Published: 25 April 2019
In accordance with section 54 (1) of the Modern Slavery Act 2015, the University of Sunderland makes the following statement regarding the steps it has taken in the financial year 2017/18 to ensure that no modern slavery or human trafficking is taking place in any part of the organisation or its supply chain. Modern slavery in all its forms is a crime and the University of Sunderland is committed to understanding potential modern slavery and human trafficking risks and to improving the systems and controls in place to combat them.
The University of Sunderland is a Higher Education Corporation established by Order of the Secretary of State under Section 121 of the Education Reform Act 1988, the statutory purpose of the University is "to provide higher education and further education and to carry out research, and to publish the results of the research or any other material arising out of or connected with it in such a manner as the corporation shall think fit".
The University, and all other Higher Education Corporations created by the 1988 Act, were granted the status of 'Exempt Charities'. The Trustees of the exempt charity, the University of Sunderland, are the Members of the Board of Governors, which includes the Vice Chancellor along with staff and student representatives. They have oversight of the management of the University, and ensure that in achieving its charitable obligations the University establishes and performs its strategic aims and objectives in ways which are consistent with the Office for Students' guidance on the general principles of public benefit.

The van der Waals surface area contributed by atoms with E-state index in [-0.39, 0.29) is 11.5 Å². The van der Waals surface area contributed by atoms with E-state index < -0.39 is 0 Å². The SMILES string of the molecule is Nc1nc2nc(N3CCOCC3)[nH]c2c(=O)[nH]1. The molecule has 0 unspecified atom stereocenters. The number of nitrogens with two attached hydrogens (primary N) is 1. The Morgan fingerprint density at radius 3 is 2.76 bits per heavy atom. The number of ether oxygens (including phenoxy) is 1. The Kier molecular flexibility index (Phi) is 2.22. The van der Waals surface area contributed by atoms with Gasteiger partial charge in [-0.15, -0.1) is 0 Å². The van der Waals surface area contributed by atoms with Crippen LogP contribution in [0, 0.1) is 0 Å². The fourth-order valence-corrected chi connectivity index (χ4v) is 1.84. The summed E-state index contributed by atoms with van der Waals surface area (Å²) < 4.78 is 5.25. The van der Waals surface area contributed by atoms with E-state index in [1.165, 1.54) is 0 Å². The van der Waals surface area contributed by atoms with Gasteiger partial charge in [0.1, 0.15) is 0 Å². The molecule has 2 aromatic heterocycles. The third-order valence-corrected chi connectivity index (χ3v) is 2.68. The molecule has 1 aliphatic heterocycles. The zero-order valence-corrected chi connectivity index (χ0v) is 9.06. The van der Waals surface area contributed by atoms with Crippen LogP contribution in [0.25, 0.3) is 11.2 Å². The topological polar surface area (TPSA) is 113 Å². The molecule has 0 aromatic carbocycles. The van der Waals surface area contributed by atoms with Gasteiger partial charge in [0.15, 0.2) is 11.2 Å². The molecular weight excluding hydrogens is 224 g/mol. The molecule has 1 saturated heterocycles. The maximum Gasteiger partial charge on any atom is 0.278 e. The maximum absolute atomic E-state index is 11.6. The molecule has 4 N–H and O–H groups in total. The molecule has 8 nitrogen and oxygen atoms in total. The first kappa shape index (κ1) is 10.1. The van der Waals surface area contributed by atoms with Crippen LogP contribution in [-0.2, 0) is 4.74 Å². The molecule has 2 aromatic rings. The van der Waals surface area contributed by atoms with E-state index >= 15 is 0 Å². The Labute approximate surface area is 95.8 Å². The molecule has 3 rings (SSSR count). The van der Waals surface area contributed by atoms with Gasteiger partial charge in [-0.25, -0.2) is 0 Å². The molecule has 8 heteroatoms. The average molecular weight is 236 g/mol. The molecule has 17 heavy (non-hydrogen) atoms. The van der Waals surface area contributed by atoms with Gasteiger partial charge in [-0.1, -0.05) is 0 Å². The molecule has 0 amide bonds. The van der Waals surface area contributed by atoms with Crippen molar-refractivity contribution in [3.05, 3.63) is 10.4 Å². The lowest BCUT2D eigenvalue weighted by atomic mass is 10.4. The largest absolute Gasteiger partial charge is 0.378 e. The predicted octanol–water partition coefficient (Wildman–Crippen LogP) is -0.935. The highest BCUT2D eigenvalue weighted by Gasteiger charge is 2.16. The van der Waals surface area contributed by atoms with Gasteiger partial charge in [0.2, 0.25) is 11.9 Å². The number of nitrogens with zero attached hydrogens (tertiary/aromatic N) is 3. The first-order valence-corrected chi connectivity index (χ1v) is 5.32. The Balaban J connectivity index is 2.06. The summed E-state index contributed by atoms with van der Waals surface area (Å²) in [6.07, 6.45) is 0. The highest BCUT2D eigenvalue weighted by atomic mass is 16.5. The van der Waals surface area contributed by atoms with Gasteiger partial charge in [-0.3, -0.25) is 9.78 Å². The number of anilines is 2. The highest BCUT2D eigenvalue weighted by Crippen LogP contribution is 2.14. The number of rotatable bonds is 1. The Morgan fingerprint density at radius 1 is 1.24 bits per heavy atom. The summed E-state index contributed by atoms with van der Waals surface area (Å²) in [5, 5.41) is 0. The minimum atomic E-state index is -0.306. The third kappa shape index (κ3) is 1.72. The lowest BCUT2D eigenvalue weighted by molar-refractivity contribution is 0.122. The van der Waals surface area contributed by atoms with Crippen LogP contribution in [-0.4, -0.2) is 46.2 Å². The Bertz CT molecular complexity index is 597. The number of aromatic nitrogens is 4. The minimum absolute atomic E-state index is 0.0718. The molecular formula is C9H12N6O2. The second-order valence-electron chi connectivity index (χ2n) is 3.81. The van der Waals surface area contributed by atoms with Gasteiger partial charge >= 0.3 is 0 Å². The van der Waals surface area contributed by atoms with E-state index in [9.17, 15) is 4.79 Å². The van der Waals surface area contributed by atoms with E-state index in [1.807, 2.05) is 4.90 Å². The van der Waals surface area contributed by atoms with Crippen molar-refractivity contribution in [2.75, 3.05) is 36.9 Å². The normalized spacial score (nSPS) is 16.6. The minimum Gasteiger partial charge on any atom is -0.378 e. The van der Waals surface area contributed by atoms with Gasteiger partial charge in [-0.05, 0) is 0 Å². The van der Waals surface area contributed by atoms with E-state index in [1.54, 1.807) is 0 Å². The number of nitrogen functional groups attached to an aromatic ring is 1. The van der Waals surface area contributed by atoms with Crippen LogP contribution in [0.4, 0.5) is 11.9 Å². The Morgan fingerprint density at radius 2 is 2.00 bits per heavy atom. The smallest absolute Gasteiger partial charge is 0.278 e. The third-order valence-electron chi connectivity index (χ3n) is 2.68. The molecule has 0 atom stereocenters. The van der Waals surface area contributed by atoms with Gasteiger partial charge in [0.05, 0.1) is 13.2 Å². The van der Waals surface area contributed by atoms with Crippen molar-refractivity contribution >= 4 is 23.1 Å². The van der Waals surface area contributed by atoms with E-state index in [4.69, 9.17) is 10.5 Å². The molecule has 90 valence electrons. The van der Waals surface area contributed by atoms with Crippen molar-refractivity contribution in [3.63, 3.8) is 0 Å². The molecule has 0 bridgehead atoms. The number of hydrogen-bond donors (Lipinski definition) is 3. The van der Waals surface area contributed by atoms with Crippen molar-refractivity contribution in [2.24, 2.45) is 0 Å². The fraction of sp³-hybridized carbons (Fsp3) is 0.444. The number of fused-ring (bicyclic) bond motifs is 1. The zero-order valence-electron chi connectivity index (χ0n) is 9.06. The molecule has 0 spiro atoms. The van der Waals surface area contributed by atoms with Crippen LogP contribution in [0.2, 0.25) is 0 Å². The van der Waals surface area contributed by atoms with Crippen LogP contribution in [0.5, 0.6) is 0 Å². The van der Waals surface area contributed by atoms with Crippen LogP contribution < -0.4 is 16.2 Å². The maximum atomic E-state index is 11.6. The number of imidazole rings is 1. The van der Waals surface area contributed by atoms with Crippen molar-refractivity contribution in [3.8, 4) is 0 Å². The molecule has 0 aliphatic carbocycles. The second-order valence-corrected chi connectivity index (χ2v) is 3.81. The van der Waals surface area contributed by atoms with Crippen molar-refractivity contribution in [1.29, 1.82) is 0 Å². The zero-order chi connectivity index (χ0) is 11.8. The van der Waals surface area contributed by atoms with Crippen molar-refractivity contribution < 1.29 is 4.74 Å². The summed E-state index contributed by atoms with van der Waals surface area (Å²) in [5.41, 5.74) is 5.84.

The University operates Campuses in Sunderland, London and in Hong Kong and also has a number of subsidiaries (companies all of which are wholly owned or effectively controlled by the University of Sunderland).
The University does not tolerate modern slavery or human trafficking in any part of its business or its supply chain.
As part of our work to identify and mitigate risk we:
- Have policies setting out how this issue is addressed within the business by members of staff, including a whistle blowing policy Ensure that the University's contracted suppliers and partner institutions comply with our values;
- Our tender processes require potential suppliers to confirm and demonstrate their adherence to anti-slavery and human trafficking principles, and our contracts contain appropriate clauses placing obligations on suppliers in relation to the prevention of modern slavery and human trafficking;
- We undertake much of our procurement via the NEUPC, one of six UK Higher Education purchasing consortia who deliver and manage a range of collaborative framework agreements utilised by the University. The NEUPC have developed an action plan to best address the risk of slavery and human trafficking in its supply chain by tackling slavery and human rights abuses in its supply chains, and to acquiring goods and services for its members without causing harm to others